The Keto Flu Is Real (and Terrible) – Here’s How to Survive It
About 24 hours into the ketogenic diet, I began to get cranky. This was a crankiness beyond my usual slightly irritated (OK, very irritated) demeanor when I’m hungry. I was tired, starving, headachey, craving carbs, and on the verge of tears. When you embark on a keto diet – which involves eating lots of healthy fats, a moderate amount of protein, and very few carbs – it’s actually pretty normal. It’s even got a nickname: the keto flu.
“If you follow the ketogenic diet, you reduce your carbohydrate intake to extremely low levels,” Michelle Routhenstein, MS, RD, CDE, CDN, the owner of Entirely Nourished, a nutrition counseling and consulting private practice, tells POPSUGAR. “The body then has to adapt to break down fat for energy instead of using glucose, the primary fuel your brain is used to using to survive.” She explains that your body can convert carbs to usable energy pretty easily, but it takes your body a few extra steps to use fat and protein as fuel. “Since fat is usually reserved as a secondary fuel, the body has to adapt to the shock and ‘withdrawal’ of its usual source of energy, which can lead to flulike symptoms,” she says.
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She tells POPSUGAR that the keto flu can last anywhere from three to seven days, though not everyone will experience symptoms. “It depends on the overall health and nutritional status of the individual before starting the ketogenic diet,” she says. “Nutrient deficiencies, age, activity level, sleep, stress, hydration status, and prior carbohydrate intake (including the amount and consumption of complex and/or simple) can all impact if and how severe the keto flu may be.”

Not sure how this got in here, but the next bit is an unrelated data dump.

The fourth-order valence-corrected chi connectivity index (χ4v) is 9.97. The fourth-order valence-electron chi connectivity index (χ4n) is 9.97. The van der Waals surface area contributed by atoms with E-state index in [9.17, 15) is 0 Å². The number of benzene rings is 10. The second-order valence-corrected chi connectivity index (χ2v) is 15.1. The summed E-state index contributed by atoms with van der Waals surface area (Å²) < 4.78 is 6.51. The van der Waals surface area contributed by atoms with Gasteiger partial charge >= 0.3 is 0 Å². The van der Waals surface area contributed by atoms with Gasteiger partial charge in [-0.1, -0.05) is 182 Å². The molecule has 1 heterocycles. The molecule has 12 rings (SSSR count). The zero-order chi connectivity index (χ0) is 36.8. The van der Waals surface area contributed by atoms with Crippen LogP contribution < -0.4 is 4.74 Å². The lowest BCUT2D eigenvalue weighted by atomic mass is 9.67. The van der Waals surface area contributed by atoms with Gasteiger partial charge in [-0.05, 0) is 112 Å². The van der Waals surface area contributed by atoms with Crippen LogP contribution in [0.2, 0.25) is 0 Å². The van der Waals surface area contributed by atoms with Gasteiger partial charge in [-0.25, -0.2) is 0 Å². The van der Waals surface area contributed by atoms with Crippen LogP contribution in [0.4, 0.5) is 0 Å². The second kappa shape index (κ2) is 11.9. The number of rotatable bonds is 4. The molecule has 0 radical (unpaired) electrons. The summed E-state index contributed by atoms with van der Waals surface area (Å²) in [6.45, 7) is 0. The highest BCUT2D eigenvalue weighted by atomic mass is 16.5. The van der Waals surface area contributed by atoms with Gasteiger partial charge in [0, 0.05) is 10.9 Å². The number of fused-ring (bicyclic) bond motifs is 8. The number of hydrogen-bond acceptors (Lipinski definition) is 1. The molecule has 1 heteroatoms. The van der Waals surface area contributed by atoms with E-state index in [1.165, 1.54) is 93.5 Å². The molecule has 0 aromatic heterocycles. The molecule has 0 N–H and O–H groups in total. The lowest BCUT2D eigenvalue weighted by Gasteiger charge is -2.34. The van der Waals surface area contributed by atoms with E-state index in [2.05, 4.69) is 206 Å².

Note: “People with certain medical conditions such as diabetes or kidney disease should be monitored closely by a doctor prior to starting the ketogenic diet, as there can be dangerous reactions to ketosis,” Routhenstein says.
Here are the common symptoms of the keto flu:
Moodiness or irritability
Loss of appetite
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To help make the keto flu less terrible, there are a few things you can do. First off, increase the amount of water you drink. Routhenstein recommends at least two to three liters of water per day. “When carbohydrates are reduced, carbohydrate storage (glycogen levels) dips to low levels, and since carbohydrates hold onto water, water is excreted more from the body,” she explains. Basically, that means you’ll get dehydrated, so it’s really important to drink water.
Also, stick to light exercise while you’re experiencing the keto flu. “Exercise uses more fuel (primarily glucose), and since glucose is being severely reduced, avoiding intense exercise can assist with the new transition,” Routhenstein explains.
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Because the keto diet is quite restrictive, it’s easy to miss out on essential nutrients – especially potassium, calcium, B vitamins, and magnesium. “Some individuals may become sodium deficient because when insulin levels are kept low (due to low carbohydrate intake), the kidneys excrete sodium at a higher rate,” Routhenstein explains. Being nutrient deficient can cause many of the keto flu symptoms. She recommends incorporating lots of green leafy vegetables, almonds, and avocado into your diet.
Routhenstein also says that slowly transitioning to a keto diet can also help minimize the symptoms of the keto flu.
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